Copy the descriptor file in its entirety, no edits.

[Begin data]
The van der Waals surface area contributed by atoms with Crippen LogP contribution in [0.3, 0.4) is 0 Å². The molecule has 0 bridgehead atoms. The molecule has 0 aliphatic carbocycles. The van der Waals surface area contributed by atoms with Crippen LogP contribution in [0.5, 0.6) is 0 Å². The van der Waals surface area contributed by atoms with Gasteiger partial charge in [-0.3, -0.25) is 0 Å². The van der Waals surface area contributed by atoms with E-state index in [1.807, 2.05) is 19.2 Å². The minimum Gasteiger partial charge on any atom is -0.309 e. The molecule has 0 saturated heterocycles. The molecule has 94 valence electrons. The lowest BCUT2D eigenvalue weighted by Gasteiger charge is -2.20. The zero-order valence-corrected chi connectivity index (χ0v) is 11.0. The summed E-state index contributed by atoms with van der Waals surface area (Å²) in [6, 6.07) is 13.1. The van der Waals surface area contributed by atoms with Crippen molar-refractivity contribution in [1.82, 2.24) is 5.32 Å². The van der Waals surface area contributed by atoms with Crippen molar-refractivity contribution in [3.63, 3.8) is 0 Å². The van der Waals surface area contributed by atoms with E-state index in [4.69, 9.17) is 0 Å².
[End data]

The van der Waals surface area contributed by atoms with Crippen LogP contribution in [0.3, 0.4) is 0 Å². The molecule has 0 bridgehead atoms. The molecule has 0 aliphatic carbocycles. The van der Waals surface area contributed by atoms with Crippen LogP contribution in [0.5, 0.6) is 0 Å². The van der Waals surface area contributed by atoms with Gasteiger partial charge in [-0.3, -0.25) is 0 Å². The van der Waals surface area contributed by atoms with E-state index in [1.807, 2.05) is 19.2 Å². The minimum Gasteiger partial charge on any atom is -0.309 e. The molecule has 0 saturated heterocycles. The molecule has 94 valence electrons. The lowest BCUT2D eigenvalue weighted by Gasteiger charge is -2.20. The zero-order valence-corrected chi connectivity index (χ0v) is 11.0. The summed E-state index contributed by atoms with van der Waals surface area (Å²) in [6, 6.07) is 13.1. The van der Waals surface area contributed by atoms with Crippen molar-refractivity contribution in [1.82, 2.24) is 5.32 Å². The van der Waals surface area contributed by atoms with Crippen molar-refractivity contribution in [3.63, 3.8) is 0 Å². The van der Waals surface area contributed by atoms with E-state index in [4.69, 9.17) is 0 Å².